Sam Allardyce: New West Brom boss counting on instant impact
Sam Allardyce says he will need to make an immediate impact as West Brom head coach if the club are to avoid relegation from the Premier League.
The former England boss has been given an 18-month contract, which includes a break clause at the end of the season if the Albion are relegated.
Allardyce, in his first managerial role since being sacked by Everton in 2018, replaces Slaven Bilic after he was dismissed on Wednesday following West Brom’s 1-1 draw at Manchester City on Tuesday night, with the club 19th in the table.
- Sam Allardyce appointed West Brom boss
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- Will Big Sam’s ‘survival blueprint’ work again?
The 66-year-old has previously taken over in situations with Premier League clubs in the bottom three, with his accomplishments including saving Sunderland and Crystal Palace from the drop.
He said: “I think this job is about the same. They were different times I went in, but similar times. It upsets my wife that I keep taking jobs just before Christmas.
“What we have got to do is manage our way through this amount of games, coping with the pandemic and me trying to learn the players’ strengths and weaknesses.
“What I have to try and hope for, is the stimulation of a new manager – as we all know on occasions – can lift a team to perform and play well enough to win a game and that’s with little or no influence from the new manager, other than he’s a new manager and the players say, ‘I have to play my best because I want that manager to pick me.’
“Now if we can get that response come Sunday and from there on, that is absolutely fantastic.”
The Baggies have struggled on their return to the Premier League this season, winning just once – against bottom club Sheffield United. They remain second bottom of the table, but are only two points behind 17th-place Burnley, who have two games in hand.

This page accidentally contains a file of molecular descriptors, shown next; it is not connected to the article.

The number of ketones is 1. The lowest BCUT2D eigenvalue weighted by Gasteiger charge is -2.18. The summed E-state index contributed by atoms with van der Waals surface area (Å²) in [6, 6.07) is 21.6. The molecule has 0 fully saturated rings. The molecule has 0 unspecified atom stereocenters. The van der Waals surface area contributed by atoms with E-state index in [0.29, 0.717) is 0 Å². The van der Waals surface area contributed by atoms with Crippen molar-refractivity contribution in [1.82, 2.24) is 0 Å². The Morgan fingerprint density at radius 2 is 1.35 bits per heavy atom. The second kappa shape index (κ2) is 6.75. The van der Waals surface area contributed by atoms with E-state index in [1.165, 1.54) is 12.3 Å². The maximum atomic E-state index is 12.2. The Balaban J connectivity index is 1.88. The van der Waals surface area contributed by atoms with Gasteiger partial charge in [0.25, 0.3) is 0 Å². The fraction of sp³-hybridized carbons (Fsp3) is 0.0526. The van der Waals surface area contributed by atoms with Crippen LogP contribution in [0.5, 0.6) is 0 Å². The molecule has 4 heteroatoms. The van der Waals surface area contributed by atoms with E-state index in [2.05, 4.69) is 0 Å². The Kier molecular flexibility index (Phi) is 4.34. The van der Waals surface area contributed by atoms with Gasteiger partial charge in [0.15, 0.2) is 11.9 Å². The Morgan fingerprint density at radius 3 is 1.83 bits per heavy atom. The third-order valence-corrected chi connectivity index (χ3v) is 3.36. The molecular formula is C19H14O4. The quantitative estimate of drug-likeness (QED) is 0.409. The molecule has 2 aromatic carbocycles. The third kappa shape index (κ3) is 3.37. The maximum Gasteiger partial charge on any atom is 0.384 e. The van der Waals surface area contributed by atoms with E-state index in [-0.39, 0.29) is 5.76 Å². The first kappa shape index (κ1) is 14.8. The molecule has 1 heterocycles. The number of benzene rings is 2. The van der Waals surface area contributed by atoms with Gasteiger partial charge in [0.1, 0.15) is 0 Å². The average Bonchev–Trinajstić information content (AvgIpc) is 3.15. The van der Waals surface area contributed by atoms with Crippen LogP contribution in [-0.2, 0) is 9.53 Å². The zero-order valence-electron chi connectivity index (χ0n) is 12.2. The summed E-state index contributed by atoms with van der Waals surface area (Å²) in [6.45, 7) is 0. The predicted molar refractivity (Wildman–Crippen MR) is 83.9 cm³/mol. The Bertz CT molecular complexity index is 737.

With the January transfer window approaching, Allardyce confirmed he will want to strengthen his squad where possible.
He added: “There’s some money, some opportunities, but there is a massive loss of revenue because of Covid to cope with.
“I understand the situation and we’ll try and improve the team if we can find a player.
“We talked about that as a key area, once I’ve fully assessed the whole squad. I’m not certain, but I’m sure I will.”
Allardyce, whose first game in charge will be a West Midlands derby against Aston Villa on Sunday evening, dispelled any doubt over his motivation levels at this stage of his career.
“I’m hungrier than ever,” he insisted. “I’ve never been so refreshed and eager.
“I’ve never had such a long break, it will have been three years in May. This break went on so long I had lots of pent-up energy, and I need to expend it.
“I’ve missed this so much. Sometimes I go into a club and think ‘have I done the right thing’, but it’s all about striving for success. It’s that thrill of trying to get a team out onto the pitch and win.
“Most managers get in when the team they are going into is in a struggle. I can accept the sack if I deserve it and I’m very bitter if I don’t deserve it.
“More often than not I haven’t deserved it.”
West Brom were ‘wary’ of missing out on Allardyce
West Brom sporting and technical director Luke Dowling said it had been a “difficult decision” to sack Bilic, but explained the motivations behind the club’s swift action.
“Every year is important to stay in the Premier League, and every club will tell you that this year, even more so with the situation every club finds themselves in,” Dowling said.
“You can keep letting games come and go and results drift away and then you can be, not scared, but wary of, the man that you want might not be around – and the man that we’ve got next to us is the person we wanted. So to get that opportunity, we couldn’t turn down.